“It’s like an Airbnb for office space,” says Kerranna Williamson, an MBA graduate from EMLYON Business School, who started up her own workspace sharing business in 2014.
Kerranna’s business venture is yet another example of the sharing economy taking off, disrupting traditional ownership patterns and, in this case, the property sector itself.
Operating in seven cities across three continents, Vaga is a co-working platform helping companies and freelancers to find office space for short-term rentals of 18 months or less.
Yet the ambitious American aims to take her business to the next level. As early as April this year, Kerranna plans to move into the virtual reality space and announce a new immersive web-based product to replicate the entire office experience online.
Alongside Vaga, Kerranna works as a transatlantic consultant, helping to launch Lyon-based biotech start-up Neolys Diagnostics, which aims to reduce the side effects of radiation treatment for cancer patients, into the US.
The technologically-minded entrepreneur has a strong professional background in healthcare, having worked in cancer prevention research and patient advocacy. She thinks that a digital skill-set, including data analytics, is crucial for MBA students looking to pursue a career in the industry.
How did the idea for Vaga come about?
I was travelling a bunch and working all over the US. I needed short-term space and I started negotiating and collaborating with companies to use space within their offices. I saw a huge capacity within companies [and] a way for them to make and save money.
What challenges do you face?
We’re in a bit of a rat race because the idea has really [taken off]. Even a year and a half ago when we started, people didn’t understand what co-working meant. Now, it’s a highly competitive market. We’re having to be really creative about how we scale.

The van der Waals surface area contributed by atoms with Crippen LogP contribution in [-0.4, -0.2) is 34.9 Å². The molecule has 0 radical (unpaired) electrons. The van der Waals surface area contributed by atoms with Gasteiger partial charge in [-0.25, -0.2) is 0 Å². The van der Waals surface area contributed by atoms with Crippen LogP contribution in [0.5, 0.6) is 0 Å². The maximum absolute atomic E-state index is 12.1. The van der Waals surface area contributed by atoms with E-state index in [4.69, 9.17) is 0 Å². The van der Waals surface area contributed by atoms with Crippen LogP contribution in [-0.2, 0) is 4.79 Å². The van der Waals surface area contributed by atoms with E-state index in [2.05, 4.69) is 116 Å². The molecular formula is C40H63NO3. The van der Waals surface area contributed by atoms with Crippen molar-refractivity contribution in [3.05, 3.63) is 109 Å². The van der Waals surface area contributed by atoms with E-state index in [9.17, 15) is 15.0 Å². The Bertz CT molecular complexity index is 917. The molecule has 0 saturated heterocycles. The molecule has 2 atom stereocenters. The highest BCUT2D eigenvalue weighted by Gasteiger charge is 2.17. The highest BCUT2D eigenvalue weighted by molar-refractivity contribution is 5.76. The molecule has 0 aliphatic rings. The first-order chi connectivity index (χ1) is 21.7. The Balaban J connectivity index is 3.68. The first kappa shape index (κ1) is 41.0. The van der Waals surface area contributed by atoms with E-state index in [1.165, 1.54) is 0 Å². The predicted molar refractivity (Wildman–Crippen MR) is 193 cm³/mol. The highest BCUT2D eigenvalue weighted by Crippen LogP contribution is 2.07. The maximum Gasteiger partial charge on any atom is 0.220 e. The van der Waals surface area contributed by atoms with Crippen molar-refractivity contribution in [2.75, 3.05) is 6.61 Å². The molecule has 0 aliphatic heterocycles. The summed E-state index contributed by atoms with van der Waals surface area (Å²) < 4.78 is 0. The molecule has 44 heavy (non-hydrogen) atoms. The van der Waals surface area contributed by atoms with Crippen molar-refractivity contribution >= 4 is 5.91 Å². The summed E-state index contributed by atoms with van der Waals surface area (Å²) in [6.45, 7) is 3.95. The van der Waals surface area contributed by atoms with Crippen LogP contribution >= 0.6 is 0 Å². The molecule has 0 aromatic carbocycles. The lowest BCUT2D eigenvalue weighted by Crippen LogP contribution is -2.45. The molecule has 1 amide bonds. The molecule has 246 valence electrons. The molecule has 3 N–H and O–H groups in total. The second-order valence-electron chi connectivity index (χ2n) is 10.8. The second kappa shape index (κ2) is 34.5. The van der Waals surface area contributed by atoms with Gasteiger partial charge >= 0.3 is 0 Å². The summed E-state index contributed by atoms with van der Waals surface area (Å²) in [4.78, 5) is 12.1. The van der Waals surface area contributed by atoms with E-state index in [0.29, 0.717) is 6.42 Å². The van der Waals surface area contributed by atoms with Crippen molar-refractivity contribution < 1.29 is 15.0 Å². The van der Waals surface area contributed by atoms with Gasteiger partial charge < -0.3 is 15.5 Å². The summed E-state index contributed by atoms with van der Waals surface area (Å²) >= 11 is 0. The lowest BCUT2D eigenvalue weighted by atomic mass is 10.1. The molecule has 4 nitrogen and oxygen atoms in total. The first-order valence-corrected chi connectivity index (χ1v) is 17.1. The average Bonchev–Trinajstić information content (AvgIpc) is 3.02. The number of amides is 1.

What are your plans for the business?
We’re figuring out how to build a virtual reality office so people can interact and have a social connection from wherever they are.
Sure, there’s tools like Skype that help people who are in distributed teams. But there’s still the missing piece of that social presence in the workplace.
Why is the trend of sharing office space taking off now?
It’s a mix of a generation that demands flexibility, and technology making it possible. People want to choose how, when and where they work. There’s so many start-ups that don’t fit into the traditional real estate model and that don’t know how long they’re going to be around.
Collaboration across different companies and different ideas creates business opportunities as well as a more enjoyable workspace.
What do you see as the future for the sharing economy?
I see a lot of opportunity. The great advantage of people being able to convert idle assets into revenue streams is changing the way people are able to work.
I think it will keep growing and move into areas people haven’t even thought about.
What advice do you have for MBAs looking to start their own business?
Find a mentorship network. My early success came from having people near me who knew more than me. Starting a business is a huge learning curve. Understand that it’s going to be a rollercoaster, and hang in there for the ride!
Why did you decide to pursue an MBA at EMLYON?
In the US, “international” MBA programs tend to consist of Americans studying international topics and maybe having some experience abroad. Doing an MBA internationally meant that all of my classmates were from around the world and all of my exchanges were in an international context.
I was really impressed with EMLYON’s focus on entrepreneurship and its relationship with companies in the local area.
Why do you think biotech firms are attracting big investment?
If an investor finds a product after due diligence has already been carried out, their return is pretty much guaranteed in a big way.
The benefit of something like Neolys, which is a technology-based service, is that the process to take it to market is much faster than something like pharma or drug development.
How important is it for MBAs looking to work in healthcare sector to have a digital skill set?
Healthcare is only going to become more embedded with technology, and tech literacy is critical if you want to be in a space of innovation.
Technology is changing the amount of patient data we are able to collect, analyze and organize. MBA students with analytical skills are at a huge advantage.
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